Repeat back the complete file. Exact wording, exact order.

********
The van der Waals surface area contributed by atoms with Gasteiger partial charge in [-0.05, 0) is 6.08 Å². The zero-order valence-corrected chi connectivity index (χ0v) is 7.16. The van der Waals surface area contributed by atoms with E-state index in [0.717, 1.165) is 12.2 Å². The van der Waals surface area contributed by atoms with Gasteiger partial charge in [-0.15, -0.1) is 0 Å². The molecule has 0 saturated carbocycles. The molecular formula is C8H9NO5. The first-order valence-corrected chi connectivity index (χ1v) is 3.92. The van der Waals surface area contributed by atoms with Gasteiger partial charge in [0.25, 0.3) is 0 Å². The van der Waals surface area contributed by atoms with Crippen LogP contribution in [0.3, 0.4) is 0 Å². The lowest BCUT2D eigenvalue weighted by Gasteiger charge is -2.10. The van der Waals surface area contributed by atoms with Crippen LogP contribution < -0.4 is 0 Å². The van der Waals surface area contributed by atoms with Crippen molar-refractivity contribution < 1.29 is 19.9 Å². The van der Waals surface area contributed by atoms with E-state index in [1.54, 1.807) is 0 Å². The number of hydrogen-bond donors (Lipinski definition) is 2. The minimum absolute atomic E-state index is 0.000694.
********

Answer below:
The van der Waals surface area contributed by atoms with Gasteiger partial charge in [-0.05, 0) is 6.08 Å². The zero-order valence-corrected chi connectivity index (χ0v) is 7.16. The van der Waals surface area contributed by atoms with E-state index in [0.717, 1.165) is 12.2 Å². The van der Waals surface area contributed by atoms with Gasteiger partial charge in [-0.15, -0.1) is 0 Å². The molecule has 0 saturated carbocycles. The molecular formula is C8H9NO5. The first-order valence-corrected chi connectivity index (χ1v) is 3.92. The van der Waals surface area contributed by atoms with Gasteiger partial charge in [0.25, 0.3) is 0 Å². The van der Waals surface area contributed by atoms with Crippen LogP contribution in [0.3, 0.4) is 0 Å². The lowest BCUT2D eigenvalue weighted by Gasteiger charge is -2.10. The van der Waals surface area contributed by atoms with Crippen LogP contribution < -0.4 is 0 Å². The van der Waals surface area contributed by atoms with Crippen molar-refractivity contribution < 1.29 is 19.9 Å². The van der Waals surface area contributed by atoms with E-state index in [1.54, 1.807) is 0 Å². The number of hydrogen-bond donors (Lipinski definition) is 2. The minimum absolute atomic E-state index is 0.000694.